xoxo
      K

  6. I really love the idea of this app. I am so fond of history and when you layer over the city I love, particularly a place that I adore, Palais Royale, it is such a treat. I want to do the tour on my next trip. I love the back story of the creator, it allows to know there is a human behind the technology which makes you appreciate it that much more. I am going over to donate now, I think this is an App that should see the light of day!

    • Hi Andi! Thank you for reading. I really like what you wrote here: “I love the back story of the creator, it allows to know there is a human behind the technology which makes you appreciate it that much more.”

      I’m so glad that you liked that part because I could really see it was such a great story of how creativity gets inspired out of necessity, and especially out of necessity to redefine oneself, or one’s career. I like how Sarah was able to realize that she needed something to do, and how the result of the app came from not only work, but synchronous events that unfolded before her on which she capitalized. While I think it is important to do the work of seeking, I really have seen in my own life that if you take steps to seek something out, it, in fact, finds YOU. That was the part of her story I liked so much! It was an example of this idea in action!

      Thank you so much for going over to donate to her cause of ensuring that production carries forward and that this company can continue on! I really hope you get to do the tour! It was so fun. Sarah and I will eventually take the second part of the tour together once she and I are both back in town. I hope eventually I can do a follow-up post about how things are going for her!

      Take care, Andi, and thank you again so much for supporting not only my blog but also Sarah’s StoryApp! 🙂

  7. ken

    somehow I thought having your own “independent” internet access would have increased your net time in compensation to being more engaged in living in Paris. I love that the people you introduce us to are folks we can connect with on some level and enrich, even inspire us. Sarah has taken the scavenger hunt your family went on last year and adapted it to a particular historical string of events/story and made it more accessable to a younger audience. Even better is that it is not an annual event, but something that can be enjoyed at any time (perfect for enhancing a young persons expirience of a shared vacation to Paris with family). As exciting as it will be to expirience the finished product, it will be equally interesting to see what stories follow (I cold see this app being franchised to other cities around the world).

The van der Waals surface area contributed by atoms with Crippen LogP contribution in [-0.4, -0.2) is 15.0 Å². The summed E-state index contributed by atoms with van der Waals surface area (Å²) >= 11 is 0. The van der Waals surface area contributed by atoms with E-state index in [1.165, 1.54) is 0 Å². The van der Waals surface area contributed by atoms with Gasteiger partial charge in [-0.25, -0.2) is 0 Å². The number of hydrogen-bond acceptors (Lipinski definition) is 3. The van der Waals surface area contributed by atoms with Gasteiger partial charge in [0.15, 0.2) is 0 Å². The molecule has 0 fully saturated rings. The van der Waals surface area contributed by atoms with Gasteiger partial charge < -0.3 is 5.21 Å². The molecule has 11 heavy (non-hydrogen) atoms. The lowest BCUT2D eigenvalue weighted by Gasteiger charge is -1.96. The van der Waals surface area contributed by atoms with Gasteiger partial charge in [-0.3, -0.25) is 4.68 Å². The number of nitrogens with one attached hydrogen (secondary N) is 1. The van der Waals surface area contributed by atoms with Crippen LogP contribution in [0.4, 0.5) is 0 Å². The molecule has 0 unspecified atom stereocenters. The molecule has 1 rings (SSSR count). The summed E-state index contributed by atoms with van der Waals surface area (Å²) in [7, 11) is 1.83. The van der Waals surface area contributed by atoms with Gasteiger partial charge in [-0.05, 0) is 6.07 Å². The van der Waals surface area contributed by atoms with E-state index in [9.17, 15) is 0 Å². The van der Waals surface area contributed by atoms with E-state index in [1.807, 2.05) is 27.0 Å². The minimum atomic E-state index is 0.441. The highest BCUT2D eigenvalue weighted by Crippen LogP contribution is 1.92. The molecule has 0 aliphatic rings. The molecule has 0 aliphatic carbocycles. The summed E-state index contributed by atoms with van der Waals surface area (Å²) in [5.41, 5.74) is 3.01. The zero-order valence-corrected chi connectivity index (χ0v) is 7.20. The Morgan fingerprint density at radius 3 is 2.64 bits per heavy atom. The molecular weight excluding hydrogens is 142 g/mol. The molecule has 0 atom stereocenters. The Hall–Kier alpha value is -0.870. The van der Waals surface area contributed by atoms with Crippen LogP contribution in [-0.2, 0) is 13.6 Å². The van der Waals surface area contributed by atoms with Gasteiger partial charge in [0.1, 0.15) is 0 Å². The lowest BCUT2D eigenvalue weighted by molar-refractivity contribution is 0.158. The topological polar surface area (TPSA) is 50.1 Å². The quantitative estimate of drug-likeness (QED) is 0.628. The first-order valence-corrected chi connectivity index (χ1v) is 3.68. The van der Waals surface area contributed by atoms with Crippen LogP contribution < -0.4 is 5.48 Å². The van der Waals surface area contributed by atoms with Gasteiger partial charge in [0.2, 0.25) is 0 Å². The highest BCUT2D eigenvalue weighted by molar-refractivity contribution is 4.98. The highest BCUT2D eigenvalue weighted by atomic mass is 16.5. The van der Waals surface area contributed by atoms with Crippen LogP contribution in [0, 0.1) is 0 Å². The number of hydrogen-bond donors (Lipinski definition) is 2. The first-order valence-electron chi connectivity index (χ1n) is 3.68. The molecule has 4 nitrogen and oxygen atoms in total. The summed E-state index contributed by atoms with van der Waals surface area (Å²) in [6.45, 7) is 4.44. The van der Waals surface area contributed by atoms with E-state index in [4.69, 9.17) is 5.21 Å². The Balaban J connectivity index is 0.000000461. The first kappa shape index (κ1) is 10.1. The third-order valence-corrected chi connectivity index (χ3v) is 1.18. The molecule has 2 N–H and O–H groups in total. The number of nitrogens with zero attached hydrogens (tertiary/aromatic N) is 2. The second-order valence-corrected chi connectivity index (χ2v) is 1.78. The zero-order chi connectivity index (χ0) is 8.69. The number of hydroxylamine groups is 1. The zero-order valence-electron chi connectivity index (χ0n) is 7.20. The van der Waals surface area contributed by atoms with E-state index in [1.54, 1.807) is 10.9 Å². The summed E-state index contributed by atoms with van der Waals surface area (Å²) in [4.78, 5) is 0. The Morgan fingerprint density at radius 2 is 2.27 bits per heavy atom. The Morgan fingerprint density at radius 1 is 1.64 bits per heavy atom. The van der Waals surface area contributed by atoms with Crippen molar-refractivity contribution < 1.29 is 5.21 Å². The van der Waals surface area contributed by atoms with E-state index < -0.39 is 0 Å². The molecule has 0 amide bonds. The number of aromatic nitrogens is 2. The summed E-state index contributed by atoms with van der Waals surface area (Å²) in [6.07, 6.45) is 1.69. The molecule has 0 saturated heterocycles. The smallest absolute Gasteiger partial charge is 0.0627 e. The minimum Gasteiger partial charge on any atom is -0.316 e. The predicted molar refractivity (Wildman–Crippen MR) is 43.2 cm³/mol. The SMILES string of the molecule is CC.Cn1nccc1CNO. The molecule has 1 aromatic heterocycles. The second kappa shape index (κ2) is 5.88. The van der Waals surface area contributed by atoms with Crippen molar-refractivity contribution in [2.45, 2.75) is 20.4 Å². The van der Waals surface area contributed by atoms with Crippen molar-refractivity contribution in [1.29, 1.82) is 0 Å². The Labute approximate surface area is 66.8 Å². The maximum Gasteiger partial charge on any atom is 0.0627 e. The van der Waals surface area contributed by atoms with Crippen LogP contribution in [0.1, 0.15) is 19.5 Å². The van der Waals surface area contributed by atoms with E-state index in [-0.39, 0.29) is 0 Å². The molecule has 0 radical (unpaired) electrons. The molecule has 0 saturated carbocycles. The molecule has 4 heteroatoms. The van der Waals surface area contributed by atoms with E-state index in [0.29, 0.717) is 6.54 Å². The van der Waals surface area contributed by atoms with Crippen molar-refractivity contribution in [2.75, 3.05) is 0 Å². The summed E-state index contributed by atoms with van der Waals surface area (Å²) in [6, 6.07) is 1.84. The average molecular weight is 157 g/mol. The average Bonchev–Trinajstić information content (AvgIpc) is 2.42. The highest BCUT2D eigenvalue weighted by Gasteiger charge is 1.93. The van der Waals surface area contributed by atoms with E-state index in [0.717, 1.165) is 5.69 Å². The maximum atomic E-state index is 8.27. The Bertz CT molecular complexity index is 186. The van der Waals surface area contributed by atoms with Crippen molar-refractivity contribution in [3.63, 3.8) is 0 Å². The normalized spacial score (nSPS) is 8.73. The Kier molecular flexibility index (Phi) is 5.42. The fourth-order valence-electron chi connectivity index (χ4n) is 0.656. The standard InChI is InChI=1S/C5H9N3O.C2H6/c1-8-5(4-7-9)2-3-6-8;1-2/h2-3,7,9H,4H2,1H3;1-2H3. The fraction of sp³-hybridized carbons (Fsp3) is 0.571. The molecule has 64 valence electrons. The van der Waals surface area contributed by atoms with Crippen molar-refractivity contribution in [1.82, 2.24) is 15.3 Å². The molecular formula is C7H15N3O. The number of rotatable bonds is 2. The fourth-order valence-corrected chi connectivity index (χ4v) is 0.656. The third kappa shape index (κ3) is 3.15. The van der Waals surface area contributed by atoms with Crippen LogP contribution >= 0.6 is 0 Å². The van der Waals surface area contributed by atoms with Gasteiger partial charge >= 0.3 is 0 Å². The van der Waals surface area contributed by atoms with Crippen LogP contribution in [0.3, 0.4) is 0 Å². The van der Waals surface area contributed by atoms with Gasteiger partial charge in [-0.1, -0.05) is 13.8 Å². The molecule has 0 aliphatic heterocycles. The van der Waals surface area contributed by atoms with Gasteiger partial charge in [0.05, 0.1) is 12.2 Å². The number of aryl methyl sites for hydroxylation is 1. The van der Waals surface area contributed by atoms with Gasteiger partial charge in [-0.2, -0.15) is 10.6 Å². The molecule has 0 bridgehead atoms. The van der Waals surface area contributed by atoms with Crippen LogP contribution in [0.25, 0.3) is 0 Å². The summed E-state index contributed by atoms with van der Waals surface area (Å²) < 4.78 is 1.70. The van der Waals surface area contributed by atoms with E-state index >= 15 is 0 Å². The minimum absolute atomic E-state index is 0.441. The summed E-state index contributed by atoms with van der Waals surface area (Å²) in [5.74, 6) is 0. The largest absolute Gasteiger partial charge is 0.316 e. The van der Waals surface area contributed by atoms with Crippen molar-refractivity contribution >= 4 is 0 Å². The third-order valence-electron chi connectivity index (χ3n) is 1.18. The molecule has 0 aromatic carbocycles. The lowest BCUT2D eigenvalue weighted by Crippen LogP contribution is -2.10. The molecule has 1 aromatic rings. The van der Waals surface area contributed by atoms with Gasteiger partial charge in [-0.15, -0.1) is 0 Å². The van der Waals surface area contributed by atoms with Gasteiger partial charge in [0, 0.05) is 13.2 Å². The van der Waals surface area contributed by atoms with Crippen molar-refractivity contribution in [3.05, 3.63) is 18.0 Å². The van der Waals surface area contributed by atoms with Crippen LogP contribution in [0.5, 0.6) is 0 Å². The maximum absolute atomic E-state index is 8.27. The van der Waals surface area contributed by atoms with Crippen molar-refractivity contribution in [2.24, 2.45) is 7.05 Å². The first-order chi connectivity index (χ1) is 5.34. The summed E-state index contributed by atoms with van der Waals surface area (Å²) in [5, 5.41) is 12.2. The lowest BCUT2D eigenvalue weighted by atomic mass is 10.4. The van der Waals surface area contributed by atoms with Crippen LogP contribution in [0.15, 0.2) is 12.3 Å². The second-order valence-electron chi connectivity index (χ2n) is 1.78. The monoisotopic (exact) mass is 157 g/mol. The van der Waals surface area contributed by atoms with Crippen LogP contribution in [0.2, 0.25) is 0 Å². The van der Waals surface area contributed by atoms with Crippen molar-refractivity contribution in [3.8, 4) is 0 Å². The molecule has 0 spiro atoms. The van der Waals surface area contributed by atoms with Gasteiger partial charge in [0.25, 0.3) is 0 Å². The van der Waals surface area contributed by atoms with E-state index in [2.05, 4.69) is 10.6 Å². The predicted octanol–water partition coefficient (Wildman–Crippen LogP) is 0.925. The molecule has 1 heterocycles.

• Hi Ken! So nice to see you here! I have been lurking on your Flickr photos of Pescadero and hope to comment on some later, but while I have you here and am thinking about it, I wanted to mention how much I like them. For anyone else interested, here is Ken’s photostream: http://www.flickr.com/photos/kenr61

      “somehow I thought having your own “independent” internet access would have increased your net time in compensation to being more engaged in living in Paris.”

      Having a laptop is definitely increasing slowly but surely my access to the Internet in the times I am not running around, doing this, that, and the other! I find, too, though, that I am often out just BE-ing and enjoying things for the sake of enjoyment. Sometimes, believe it or not, I actually set the camera aside, and try to enjoy things as a non-blogger, a non-documenter of all that I see and do. 🙂

      Yes, Ken, it is a lot like the Treasure Hunt that Paul, Anaïs and I did, and is one reason I liked it so. And like you write, it is combining it with an engaging story from France’s past — not only that, but it is about a woman, too! So much of history is male-oriented and dominated that the stories of women get lost, so it is especially unique that it is a tale about a young woman.

      I think that Sarah hopes that this kind of app could be developed for many other places and stories of people, too. Who knows? We may all be saying to ourselves later, “Hey! That’s the famous lady who started with that StoryApp I read about on An Alien Parisienne!” Let’s hope so. 🙂

      Thank you for commenting, Ken. Hope that you are having a great California weekend!

      Karin

  8. Pingback: French Friday – Beware Madame La Guillotine | Misadventures with Andi

  9. Maria O. Russell

    A long time ago, I read Stanley Loomis´s book Paris in the Terror.

    There is a whole chapter in it called Charlotte de Corday. ¡Fascinante!

    According to his girlfriend, his last words were “A moi ma cherie, a moi”

    One of the first to rush to his house after the murder was that great painter turned terrorist Jacques Louis David.

    Wonderful post, Karin

    ¡Mil gracias!

    • Hi Maria!

      Ohhh, thanks for the additional facts about Charlotte and Jean-Paul Marat. It’s really fascinating stuff when you get a chance to actually visit the places where this stuff happened. It feels like history coming to life, and is the complete opposite of a dry text. Although, I bet the Stanley Loomis one is interesting. Some people have a knack for writing about history in such a lively way that it feels like reading good fiction instead of a string of facts. I love it when writers can do that. It’s much like this tour, too — it’s a good story, come to life.

      Thank you, Maria, for reading and enjoying the post. 🙂
      xx
      Karin